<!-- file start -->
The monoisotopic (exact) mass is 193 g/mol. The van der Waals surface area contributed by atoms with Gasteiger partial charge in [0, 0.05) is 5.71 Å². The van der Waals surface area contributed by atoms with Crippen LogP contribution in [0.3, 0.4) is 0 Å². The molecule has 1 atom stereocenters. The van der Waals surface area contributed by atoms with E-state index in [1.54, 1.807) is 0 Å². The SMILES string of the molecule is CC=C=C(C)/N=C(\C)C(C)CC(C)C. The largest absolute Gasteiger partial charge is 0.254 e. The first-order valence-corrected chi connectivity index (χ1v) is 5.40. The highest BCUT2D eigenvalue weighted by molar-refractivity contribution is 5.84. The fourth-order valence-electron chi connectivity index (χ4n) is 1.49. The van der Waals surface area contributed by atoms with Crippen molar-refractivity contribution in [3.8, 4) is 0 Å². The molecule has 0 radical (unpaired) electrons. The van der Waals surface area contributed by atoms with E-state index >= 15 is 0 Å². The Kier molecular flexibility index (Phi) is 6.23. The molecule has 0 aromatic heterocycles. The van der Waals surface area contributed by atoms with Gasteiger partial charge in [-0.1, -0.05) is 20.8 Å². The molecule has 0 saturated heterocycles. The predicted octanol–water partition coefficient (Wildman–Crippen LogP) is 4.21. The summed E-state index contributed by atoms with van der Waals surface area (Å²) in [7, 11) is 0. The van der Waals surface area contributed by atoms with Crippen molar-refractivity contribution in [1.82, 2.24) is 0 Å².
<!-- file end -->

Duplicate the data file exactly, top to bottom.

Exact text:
The monoisotopic (exact) mass is 193 g/mol. The van der Waals surface area contributed by atoms with Gasteiger partial charge in [0, 0.05) is 5.71 Å². The van der Waals surface area contributed by atoms with Crippen LogP contribution in [0.3, 0.4) is 0 Å². The molecule has 1 atom stereocenters. The van der Waals surface area contributed by atoms with E-state index in [1.54, 1.807) is 0 Å². The SMILES string of the molecule is CC=C=C(C)/N=C(\C)C(C)CC(C)C. The largest absolute Gasteiger partial charge is 0.254 e. The first-order valence-corrected chi connectivity index (χ1v) is 5.40. The highest BCUT2D eigenvalue weighted by molar-refractivity contribution is 5.84. The fourth-order valence-electron chi connectivity index (χ4n) is 1.49. The van der Waals surface area contributed by atoms with Crippen molar-refractivity contribution in [3.8, 4) is 0 Å². The molecule has 0 radical (unpaired) electrons. The van der Waals surface area contributed by atoms with E-state index >= 15 is 0 Å². The Kier molecular flexibility index (Phi) is 6.23. The molecule has 0 aromatic heterocycles. The van der Waals surface area contributed by atoms with Gasteiger partial charge in [-0.1, -0.05) is 20.8 Å². The molecule has 0 saturated heterocycles. The predicted octanol–water partition coefficient (Wildman–Crippen LogP) is 4.21. The summed E-state index contributed by atoms with van der Waals surface area (Å²) in [7, 11) is 0. The van der Waals surface area contributed by atoms with Crippen molar-refractivity contribution in [1.82, 2.24) is 0 Å².